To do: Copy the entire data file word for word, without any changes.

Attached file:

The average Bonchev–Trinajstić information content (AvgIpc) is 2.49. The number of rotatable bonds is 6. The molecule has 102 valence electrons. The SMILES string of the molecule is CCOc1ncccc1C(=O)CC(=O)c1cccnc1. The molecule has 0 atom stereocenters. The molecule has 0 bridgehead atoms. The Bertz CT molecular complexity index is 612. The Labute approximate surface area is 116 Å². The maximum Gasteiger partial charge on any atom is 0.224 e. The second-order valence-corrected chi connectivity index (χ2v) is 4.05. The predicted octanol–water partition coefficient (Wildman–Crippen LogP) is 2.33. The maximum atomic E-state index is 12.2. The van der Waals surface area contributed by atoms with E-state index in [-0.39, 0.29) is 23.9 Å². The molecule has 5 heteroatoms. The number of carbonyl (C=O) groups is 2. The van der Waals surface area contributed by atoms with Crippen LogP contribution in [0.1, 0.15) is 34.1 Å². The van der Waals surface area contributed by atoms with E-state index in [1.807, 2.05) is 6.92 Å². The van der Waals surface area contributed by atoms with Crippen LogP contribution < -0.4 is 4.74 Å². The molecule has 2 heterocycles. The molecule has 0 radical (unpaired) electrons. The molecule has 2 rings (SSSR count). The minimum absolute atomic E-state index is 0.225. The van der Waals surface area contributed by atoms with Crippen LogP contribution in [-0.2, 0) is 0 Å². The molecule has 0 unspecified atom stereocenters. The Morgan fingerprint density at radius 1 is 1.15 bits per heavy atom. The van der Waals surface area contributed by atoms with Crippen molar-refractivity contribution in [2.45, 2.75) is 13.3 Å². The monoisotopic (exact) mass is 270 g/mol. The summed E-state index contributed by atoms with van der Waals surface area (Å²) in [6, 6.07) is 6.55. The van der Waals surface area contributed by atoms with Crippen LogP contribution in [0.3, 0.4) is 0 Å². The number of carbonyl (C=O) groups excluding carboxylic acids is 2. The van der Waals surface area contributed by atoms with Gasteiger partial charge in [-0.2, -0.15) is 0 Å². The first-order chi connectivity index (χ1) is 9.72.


The average Bonchev–Trinajstić information content (AvgIpc) is 2.49. The number of rotatable bonds is 6. The molecule has 102 valence electrons. The SMILES string of the molecule is CCOc1ncccc1C(=O)CC(=O)c1cccnc1. The molecule has 0 atom stereocenters. The molecule has 0 bridgehead atoms. The Bertz CT molecular complexity index is 612. The Labute approximate surface area is 116 Å². The maximum Gasteiger partial charge on any atom is 0.224 e. The second-order valence-corrected chi connectivity index (χ2v) is 4.05. The predicted octanol–water partition coefficient (Wildman–Crippen LogP) is 2.33. The maximum atomic E-state index is 12.2. The van der Waals surface area contributed by atoms with E-state index in [-0.39, 0.29) is 23.9 Å². The molecule has 5 heteroatoms. The number of carbonyl (C=O) groups is 2. The van der Waals surface area contributed by atoms with Crippen LogP contribution in [0.1, 0.15) is 34.1 Å². The van der Waals surface area contributed by atoms with E-state index in [1.807, 2.05) is 6.92 Å². The van der Waals surface area contributed by atoms with Crippen LogP contribution < -0.4 is 4.74 Å². The molecule has 2 heterocycles. The molecule has 0 radical (unpaired) electrons. The molecule has 2 rings (SSSR count). The minimum absolute atomic E-state index is 0.225. The van der Waals surface area contributed by atoms with Crippen LogP contribution in [-0.2, 0) is 0 Å². The molecule has 0 unspecified atom stereocenters. The Morgan fingerprint density at radius 1 is 1.15 bits per heavy atom. The van der Waals surface area contributed by atoms with Crippen molar-refractivity contribution in [2.45, 2.75) is 13.3 Å². The monoisotopic (exact) mass is 270 g/mol. The summed E-state index contributed by atoms with van der Waals surface area (Å²) in [6, 6.07) is 6.55. The van der Waals surface area contributed by atoms with Crippen LogP contribution in [0.3, 0.4) is 0 Å². The number of carbonyl (C=O) groups excluding carboxylic acids is 2. The van der Waals surface area contributed by atoms with Gasteiger partial charge in [-0.2, -0.15) is 0 Å². The first-order chi connectivity index (χ1) is 9.72.